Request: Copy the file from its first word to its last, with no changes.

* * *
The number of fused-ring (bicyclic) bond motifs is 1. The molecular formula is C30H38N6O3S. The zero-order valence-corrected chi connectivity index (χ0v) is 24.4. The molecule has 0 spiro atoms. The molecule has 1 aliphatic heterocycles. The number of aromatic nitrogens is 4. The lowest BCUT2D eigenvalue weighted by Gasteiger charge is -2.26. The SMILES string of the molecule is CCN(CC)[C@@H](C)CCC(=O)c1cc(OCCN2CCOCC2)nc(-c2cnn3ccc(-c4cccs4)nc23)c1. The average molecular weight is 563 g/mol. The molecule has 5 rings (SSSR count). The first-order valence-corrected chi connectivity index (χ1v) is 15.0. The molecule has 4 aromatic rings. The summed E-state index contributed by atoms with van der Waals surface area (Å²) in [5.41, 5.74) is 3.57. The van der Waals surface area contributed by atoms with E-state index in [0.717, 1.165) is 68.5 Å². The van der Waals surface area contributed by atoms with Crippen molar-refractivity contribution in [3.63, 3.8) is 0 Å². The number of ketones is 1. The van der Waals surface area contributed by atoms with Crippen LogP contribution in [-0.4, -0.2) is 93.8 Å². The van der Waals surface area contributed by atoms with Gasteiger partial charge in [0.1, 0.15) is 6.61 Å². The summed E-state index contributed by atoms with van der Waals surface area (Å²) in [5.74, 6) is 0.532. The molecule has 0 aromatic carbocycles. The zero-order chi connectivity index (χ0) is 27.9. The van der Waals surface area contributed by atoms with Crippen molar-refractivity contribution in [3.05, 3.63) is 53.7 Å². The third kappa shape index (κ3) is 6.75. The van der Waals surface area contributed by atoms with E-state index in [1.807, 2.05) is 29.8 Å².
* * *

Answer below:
The number of fused-ring (bicyclic) bond motifs is 1. The molecular formula is C30H38N6O3S. The zero-order valence-corrected chi connectivity index (χ0v) is 24.4. The molecule has 0 spiro atoms. The molecule has 1 aliphatic heterocycles. The number of aromatic nitrogens is 4. The lowest BCUT2D eigenvalue weighted by Gasteiger charge is -2.26. The SMILES string of the molecule is CCN(CC)[C@@H](C)CCC(=O)c1cc(OCCN2CCOCC2)nc(-c2cnn3ccc(-c4cccs4)nc23)c1. The average molecular weight is 563 g/mol. The molecule has 5 rings (SSSR count). The first-order valence-corrected chi connectivity index (χ1v) is 15.0. The molecule has 4 aromatic rings. The summed E-state index contributed by atoms with van der Waals surface area (Å²) in [5.41, 5.74) is 3.57. The van der Waals surface area contributed by atoms with E-state index in [0.717, 1.165) is 68.5 Å². The van der Waals surface area contributed by atoms with Crippen molar-refractivity contribution in [3.63, 3.8) is 0 Å². The number of ketones is 1. The van der Waals surface area contributed by atoms with Crippen LogP contribution in [-0.4, -0.2) is 93.8 Å². The van der Waals surface area contributed by atoms with Gasteiger partial charge in [0.1, 0.15) is 6.61 Å². The summed E-state index contributed by atoms with van der Waals surface area (Å²) in [5.74, 6) is 0.532. The molecule has 0 aromatic carbocycles. The zero-order chi connectivity index (χ0) is 27.9. The van der Waals surface area contributed by atoms with Crippen molar-refractivity contribution in [3.05, 3.63) is 53.7 Å². The third kappa shape index (κ3) is 6.75. The van der Waals surface area contributed by atoms with E-state index in [1.807, 2.05) is 29.8 Å².